New Delhi :German auto-maker Volkswagen has prided itself in doing things distinctly, and also memorably. It sought to make that point Tuesday with a “talking” advertisement in a mainstream newspaper to launch its new Vento sedan.
In the process, the auto-maker seems to have broken new ground in advertising in India launching an innovative expression of its product with the one-page display in The Times of India — setting the automobile company “distinctly” apart.
As the reader opens the page, a black instrument pasted on the left-side starts playing the audio version of the advertisement. When the reader turns the page, the audio device stops playing automatically.
According to a dealer of similar devices in the electronics hub of Nehru Place here, such devices can cost as little as Rs.40.
“What an ad! A great mix of automobile and technology. It is amazing and sets Volkswagen apart,” said Sonia Gulati, a journalist who was in a rush to leave for office early, but stood for five minutes to look at and listen to the ad, conceptualised internally by the company.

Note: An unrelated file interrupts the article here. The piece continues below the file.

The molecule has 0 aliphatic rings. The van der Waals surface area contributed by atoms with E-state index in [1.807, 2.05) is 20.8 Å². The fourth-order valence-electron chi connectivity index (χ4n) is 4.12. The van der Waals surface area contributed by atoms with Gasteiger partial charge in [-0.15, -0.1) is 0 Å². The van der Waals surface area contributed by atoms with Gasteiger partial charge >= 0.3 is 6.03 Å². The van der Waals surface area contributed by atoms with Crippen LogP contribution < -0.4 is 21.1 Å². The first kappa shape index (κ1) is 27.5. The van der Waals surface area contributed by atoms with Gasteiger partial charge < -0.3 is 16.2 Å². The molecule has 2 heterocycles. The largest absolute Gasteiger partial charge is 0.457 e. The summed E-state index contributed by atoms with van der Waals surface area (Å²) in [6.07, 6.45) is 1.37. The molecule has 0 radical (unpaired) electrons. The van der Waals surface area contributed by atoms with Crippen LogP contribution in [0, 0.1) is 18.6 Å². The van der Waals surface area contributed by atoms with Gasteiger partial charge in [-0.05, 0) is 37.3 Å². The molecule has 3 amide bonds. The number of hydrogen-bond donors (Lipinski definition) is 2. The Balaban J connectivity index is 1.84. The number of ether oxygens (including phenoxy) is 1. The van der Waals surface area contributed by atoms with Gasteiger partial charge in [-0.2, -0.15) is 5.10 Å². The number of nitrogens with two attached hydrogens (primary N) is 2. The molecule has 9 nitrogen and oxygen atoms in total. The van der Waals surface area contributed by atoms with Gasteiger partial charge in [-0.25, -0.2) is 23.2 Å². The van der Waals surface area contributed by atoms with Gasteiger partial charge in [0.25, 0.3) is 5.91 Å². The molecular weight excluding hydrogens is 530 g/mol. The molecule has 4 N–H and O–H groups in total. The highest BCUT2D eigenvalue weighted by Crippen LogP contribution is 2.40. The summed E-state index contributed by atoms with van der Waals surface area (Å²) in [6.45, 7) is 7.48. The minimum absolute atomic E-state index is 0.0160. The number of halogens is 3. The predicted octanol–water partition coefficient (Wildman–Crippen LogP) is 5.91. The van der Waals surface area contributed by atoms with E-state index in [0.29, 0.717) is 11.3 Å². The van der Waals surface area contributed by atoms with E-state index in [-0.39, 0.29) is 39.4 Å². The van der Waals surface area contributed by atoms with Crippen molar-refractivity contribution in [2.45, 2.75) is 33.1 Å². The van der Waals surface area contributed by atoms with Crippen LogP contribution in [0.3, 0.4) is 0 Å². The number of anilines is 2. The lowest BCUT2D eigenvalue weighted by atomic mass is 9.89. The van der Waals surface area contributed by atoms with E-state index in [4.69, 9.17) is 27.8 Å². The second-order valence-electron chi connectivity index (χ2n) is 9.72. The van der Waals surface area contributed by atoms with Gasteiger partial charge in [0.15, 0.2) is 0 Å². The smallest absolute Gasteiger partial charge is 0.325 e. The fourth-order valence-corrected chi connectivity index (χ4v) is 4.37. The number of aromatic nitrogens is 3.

Not that such advertisements are new globally.
Last September, CBS Networks and PepsiCo launched joint audio-video advertisement in the US showbiz magazine Entertainment Weekly, using a wafer-thin LCD device that started to play when the page was opened, heralding the print-TV integration.
This Volkswgen ad has the picture of the Vento and an engineer crying next to it.
“Best in class German engineering is here. The new Volkwagen Vento built with great care and highly innovative features. Perhaps that’s why it breaks the heart of our engineers to watch it drive away,” says the black audio device.
The device has been pasted only in The Times of India paper — another similar ad in The Hindu, however, did not have audio.
“I don’t think other auto firms have tried something so distinct. This ad is different from what the other companies are doing,” said M.S. Mehra, a businessman who loves cars and owns three of them.
But Delhi-based entrepreneur Vishal Bhatia, a die-hard fan of Maruti Suzuki, said such promotions may not have much of an impact on their own.
“An auto company can only sell in large numbers if it makes a great car and not a great advertisement. Advertisements can be misleading. If I take the car out of the showroom, after being satisfied, only then I might call it a good car.”